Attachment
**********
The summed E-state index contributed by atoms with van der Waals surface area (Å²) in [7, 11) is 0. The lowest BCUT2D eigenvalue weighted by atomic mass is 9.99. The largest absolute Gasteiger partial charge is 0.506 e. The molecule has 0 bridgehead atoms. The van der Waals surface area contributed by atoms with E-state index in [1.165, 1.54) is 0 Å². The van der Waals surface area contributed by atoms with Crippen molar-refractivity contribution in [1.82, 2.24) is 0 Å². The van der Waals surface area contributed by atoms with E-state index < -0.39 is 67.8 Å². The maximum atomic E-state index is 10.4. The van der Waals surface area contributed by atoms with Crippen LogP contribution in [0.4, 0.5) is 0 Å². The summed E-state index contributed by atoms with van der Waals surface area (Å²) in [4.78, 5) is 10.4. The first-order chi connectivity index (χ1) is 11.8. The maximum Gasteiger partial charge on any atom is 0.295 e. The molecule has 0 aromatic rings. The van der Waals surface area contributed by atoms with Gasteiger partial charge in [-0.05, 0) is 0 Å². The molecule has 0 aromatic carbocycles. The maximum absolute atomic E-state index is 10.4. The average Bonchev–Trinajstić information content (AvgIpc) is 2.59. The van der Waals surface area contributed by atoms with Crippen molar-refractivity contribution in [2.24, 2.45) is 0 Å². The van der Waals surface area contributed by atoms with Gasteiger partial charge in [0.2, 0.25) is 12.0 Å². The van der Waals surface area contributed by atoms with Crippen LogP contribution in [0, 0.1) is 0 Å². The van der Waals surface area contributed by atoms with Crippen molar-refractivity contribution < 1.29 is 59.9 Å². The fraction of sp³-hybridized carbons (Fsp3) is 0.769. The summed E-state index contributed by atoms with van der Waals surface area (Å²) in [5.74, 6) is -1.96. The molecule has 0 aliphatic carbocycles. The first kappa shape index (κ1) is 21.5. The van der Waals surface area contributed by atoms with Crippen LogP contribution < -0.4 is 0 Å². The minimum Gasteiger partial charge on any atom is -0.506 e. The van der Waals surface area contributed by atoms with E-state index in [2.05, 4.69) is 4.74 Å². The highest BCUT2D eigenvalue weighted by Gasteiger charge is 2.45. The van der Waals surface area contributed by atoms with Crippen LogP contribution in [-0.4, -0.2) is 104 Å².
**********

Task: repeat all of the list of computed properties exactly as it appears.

The summed E-state index contributed by atoms with van der Waals surface area (Å²) in [7, 11) is 0. The lowest BCUT2D eigenvalue weighted by atomic mass is 9.99. The largest absolute Gasteiger partial charge is 0.506 e. The molecule has 0 bridgehead atoms. The van der Waals surface area contributed by atoms with E-state index in [1.165, 1.54) is 0 Å². The van der Waals surface area contributed by atoms with Crippen molar-refractivity contribution in [1.82, 2.24) is 0 Å². The van der Waals surface area contributed by atoms with E-state index < -0.39 is 67.8 Å². The maximum atomic E-state index is 10.4. The van der Waals surface area contributed by atoms with Crippen LogP contribution in [0.4, 0.5) is 0 Å². The summed E-state index contributed by atoms with van der Waals surface area (Å²) in [4.78, 5) is 10.4. The first-order chi connectivity index (χ1) is 11.8. The maximum Gasteiger partial charge on any atom is 0.295 e. The molecule has 0 aromatic rings. The van der Waals surface area contributed by atoms with Gasteiger partial charge in [-0.05, 0) is 0 Å². The molecule has 0 aromatic carbocycles. The maximum absolute atomic E-state index is 10.4. The average Bonchev–Trinajstić information content (AvgIpc) is 2.59. The van der Waals surface area contributed by atoms with Crippen molar-refractivity contribution in [2.24, 2.45) is 0 Å². The van der Waals surface area contributed by atoms with Gasteiger partial charge in [0.2, 0.25) is 12.0 Å². The van der Waals surface area contributed by atoms with Crippen LogP contribution in [0, 0.1) is 0 Å². The van der Waals surface area contributed by atoms with Crippen molar-refractivity contribution < 1.29 is 59.9 Å². The fraction of sp³-hybridized carbons (Fsp3) is 0.769. The summed E-state index contributed by atoms with van der Waals surface area (Å²) in [5.74, 6) is -1.96. The molecule has 0 aliphatic carbocycles. The first kappa shape index (κ1) is 21.5. The van der Waals surface area contributed by atoms with Crippen LogP contribution < -0.4 is 0 Å². The minimum Gasteiger partial charge on any atom is -0.506 e. The van der Waals surface area contributed by atoms with E-state index in [2.05, 4.69) is 4.74 Å². The highest BCUT2D eigenvalue weighted by Gasteiger charge is 2.45. The van der Waals surface area contributed by atoms with Crippen LogP contribution in [-0.4, -0.2) is 104 Å².